November 21, 2001
WGC Tells Consumers Not To Worry About Underkarated Gold
The World Gold Council sent a press release today to New York City area consumer news media stating that underkarating gold jewelry is not a significant problem in the mainstream jewelry industry. It also explained the differences in karat weight and the importance of consumers looking for the karat mark and the registered trademark.
The WGC response came after the New York Attorney General office's public announcement on Nov. 19 about fining retailers and distributors around New York state for selling underkarated gold (see related news).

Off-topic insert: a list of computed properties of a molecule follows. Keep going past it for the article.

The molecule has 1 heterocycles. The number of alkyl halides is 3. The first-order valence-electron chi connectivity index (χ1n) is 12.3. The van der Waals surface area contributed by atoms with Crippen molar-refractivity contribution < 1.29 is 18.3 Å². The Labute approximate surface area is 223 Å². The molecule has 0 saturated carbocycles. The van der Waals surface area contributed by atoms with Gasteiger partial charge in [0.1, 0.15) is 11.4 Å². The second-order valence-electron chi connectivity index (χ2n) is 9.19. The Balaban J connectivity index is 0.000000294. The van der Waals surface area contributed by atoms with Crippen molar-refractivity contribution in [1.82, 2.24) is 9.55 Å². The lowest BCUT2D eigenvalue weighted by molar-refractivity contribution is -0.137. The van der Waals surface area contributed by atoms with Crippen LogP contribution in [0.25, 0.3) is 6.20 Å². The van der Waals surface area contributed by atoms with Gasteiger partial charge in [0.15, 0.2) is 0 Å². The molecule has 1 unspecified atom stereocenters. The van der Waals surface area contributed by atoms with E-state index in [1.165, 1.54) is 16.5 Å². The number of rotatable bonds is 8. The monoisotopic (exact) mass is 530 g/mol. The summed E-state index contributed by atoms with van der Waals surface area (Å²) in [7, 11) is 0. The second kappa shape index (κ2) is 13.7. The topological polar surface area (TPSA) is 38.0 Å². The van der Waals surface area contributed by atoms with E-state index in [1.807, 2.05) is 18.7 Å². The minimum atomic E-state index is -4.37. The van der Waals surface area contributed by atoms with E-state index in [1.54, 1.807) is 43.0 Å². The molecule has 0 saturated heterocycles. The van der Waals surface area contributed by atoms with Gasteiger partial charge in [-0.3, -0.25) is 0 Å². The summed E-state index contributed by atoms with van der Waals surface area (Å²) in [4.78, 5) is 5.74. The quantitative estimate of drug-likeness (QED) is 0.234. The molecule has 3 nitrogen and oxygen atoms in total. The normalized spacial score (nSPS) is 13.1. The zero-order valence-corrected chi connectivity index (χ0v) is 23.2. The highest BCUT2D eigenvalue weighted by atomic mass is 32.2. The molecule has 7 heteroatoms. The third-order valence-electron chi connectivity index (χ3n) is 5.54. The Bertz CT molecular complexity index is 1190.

The jewelry industry takes the laws regulating precious metal purity very seriously so that consumers are protected," said John Calnon, senior vice president, Americas, for the WGC. The Council stressed also that some of the earliest consumer protection laws were written about precious metals and their karat markings. The National Gold and Silver Stamping Act, passed in 1906, was championed by the jewelry industry.
The council advised consumers to use good common sense and shop at reputable quality stores. "Established retailers look to buy their karat gold jewelry from select manufacturers whose quality controls and ethical practices ensure accurate karat markings," said Calnon. "Look for someone who is knowledgeable, offers a broad range of product, a reasonable return policy, and who may be affiliated with a professional trade association, such as Jewelers of America, the Jewelers Vigilance Committee, or the local Better Business Bureau. And, as with any significant purchase, make sure you get everything in writing."
- by Peggy Jo Donahue